2 Timothy 3:16-17

The Bible is difficult for me to read. It is hard to relate to, and harder yet to apply to my life. I am troubled by the violence that is sought and celebrated in the Old Testament, not to mention the apparent support for slavery, the lack of standing for women and children, and the over-the-top laws governing human behavior. Even the New Testament seems dated. I find myself justifying my casual attitude by saying it was written for another time, and times have changed. I now believe the problem is not the Bible, however; the problem is that I have not recognized myself in its pages. I have always read it as someone else’s story.

The first decades of my life were spent building my identity – who I am, what I do, my place in the world. It has been about me, me, and me. This is a common and necessary focus for most of us early in our lives. I shared the life of Greg with others, of course – my wife and children, co-workers, and friends, but it was still my kingdom I was building, my nation, if you will. I dedicated significant energies to winning, even with the awareness that for me to win, others would lose. I believe the Old Testament can be read as the metaphorical story of the first half of our lives. The focus is on nation-building. It is full of win-lose scenarios. A nation is either the conqueror or the conquered, the persecutor or the persecuted, the slaveholder or the slave. I am not proud to confess that has been my story, too, constantly seeking to triumph over others. The Old Testament is my story whether I claim it or not. The Old Testament is also the story of our world today, as is illustrated daily at sporting events, in board rooms, elections, international relations, and on our streets.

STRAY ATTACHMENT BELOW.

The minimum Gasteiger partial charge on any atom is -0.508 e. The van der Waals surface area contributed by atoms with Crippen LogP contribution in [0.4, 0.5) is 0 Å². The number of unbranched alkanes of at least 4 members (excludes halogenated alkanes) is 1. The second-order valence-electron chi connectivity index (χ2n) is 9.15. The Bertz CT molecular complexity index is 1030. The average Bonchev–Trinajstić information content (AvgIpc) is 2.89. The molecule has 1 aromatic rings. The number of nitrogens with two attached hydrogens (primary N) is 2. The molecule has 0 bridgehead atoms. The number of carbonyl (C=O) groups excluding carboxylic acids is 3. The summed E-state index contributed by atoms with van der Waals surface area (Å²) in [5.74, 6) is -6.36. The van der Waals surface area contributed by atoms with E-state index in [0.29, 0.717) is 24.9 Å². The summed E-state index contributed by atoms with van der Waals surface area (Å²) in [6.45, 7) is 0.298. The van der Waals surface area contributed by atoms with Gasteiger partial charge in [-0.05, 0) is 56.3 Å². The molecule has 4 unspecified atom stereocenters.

The Christian Bible, however, moves to a new covenant, an invitation to abandon nation-building, past win-lose situations, and on to something greater than the individual. It invites me into us. The New Testament is about community and what we can accomplish together. It invites us to look to the good of the group – the family, the community, and the world, and to trust that as the group prospers, so will each member. It encourages us to join a larger body which the apostle Paul calls the Body of Christ. We are each gifted in different ways to serve as various parts of the body, and when we all do our part, the entire body prospers. We need to be careful, however, how we limit our definition of the collective body or we fall back into our Old Testament ways. For the promise of the New Testament to manifest, the body must be all-inclusive or it will be incomplete and vulnerable. As soon as we begin excluding other groups, we tear away parts of the body. It does not matter if they are LGBTQ, Muslim, communist, or left-handed, inclusion is necessary. Some behavioral accommodation will be required on all sides, but not excommunication. Whenever we wonder if someone is worthy of inclusion, we can ask, “Who would Jesus exclude?”

In the second half of my life, I find I am not so much interested in the nation of Greg as I am the Body of Christ. The nation of Greg will fall, as do all nations, and another nation will consume it for its own narcissistic purposes, unless the nation of Greg surrenders and devotes its resources to building the Body, as described in the New Testament. We can and must do better. One place to begin is to accept the Bible as our story.

The Bible is my story. It is your story, too. How did I miss that?